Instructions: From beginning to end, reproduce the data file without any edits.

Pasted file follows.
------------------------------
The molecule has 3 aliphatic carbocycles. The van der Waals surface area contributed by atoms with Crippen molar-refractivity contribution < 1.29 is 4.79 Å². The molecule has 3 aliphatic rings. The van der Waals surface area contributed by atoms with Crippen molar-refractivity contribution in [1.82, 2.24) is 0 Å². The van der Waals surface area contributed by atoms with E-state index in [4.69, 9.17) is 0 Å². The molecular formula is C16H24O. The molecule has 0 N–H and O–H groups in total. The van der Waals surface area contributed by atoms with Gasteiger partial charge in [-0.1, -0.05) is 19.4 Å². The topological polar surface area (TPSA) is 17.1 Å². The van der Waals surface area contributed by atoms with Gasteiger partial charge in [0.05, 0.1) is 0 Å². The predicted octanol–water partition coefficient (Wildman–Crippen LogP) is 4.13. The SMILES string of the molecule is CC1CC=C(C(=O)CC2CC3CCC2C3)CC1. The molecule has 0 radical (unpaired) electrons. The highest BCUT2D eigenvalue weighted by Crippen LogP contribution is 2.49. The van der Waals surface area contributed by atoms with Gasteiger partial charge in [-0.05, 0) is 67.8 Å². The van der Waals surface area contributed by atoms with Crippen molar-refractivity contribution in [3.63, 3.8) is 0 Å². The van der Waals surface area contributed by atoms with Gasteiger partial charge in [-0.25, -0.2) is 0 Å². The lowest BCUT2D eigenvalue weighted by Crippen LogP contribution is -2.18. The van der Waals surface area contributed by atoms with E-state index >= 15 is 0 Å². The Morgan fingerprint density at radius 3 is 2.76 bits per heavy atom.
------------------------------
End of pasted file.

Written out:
The molecule has 3 aliphatic carbocycles. The van der Waals surface area contributed by atoms with Crippen molar-refractivity contribution < 1.29 is 4.79 Å². The molecule has 3 aliphatic rings. The van der Waals surface area contributed by atoms with Crippen molar-refractivity contribution in [1.82, 2.24) is 0 Å². The van der Waals surface area contributed by atoms with E-state index in [4.69, 9.17) is 0 Å². The molecular formula is C16H24O. The molecule has 0 N–H and O–H groups in total. The van der Waals surface area contributed by atoms with Gasteiger partial charge in [-0.1, -0.05) is 19.4 Å². The topological polar surface area (TPSA) is 17.1 Å². The van der Waals surface area contributed by atoms with Gasteiger partial charge in [0.05, 0.1) is 0 Å². The predicted octanol–water partition coefficient (Wildman–Crippen LogP) is 4.13. The SMILES string of the molecule is CC1CC=C(C(=O)CC2CC3CCC2C3)CC1. The molecule has 0 radical (unpaired) electrons. The highest BCUT2D eigenvalue weighted by Crippen LogP contribution is 2.49. The van der Waals surface area contributed by atoms with Gasteiger partial charge in [-0.05, 0) is 67.8 Å². The van der Waals surface area contributed by atoms with Crippen molar-refractivity contribution in [3.63, 3.8) is 0 Å². The van der Waals surface area contributed by atoms with Gasteiger partial charge in [-0.25, -0.2) is 0 Å². The lowest BCUT2D eigenvalue weighted by Crippen LogP contribution is -2.18. The van der Waals surface area contributed by atoms with E-state index >= 15 is 0 Å². The Morgan fingerprint density at radius 3 is 2.76 bits per heavy atom.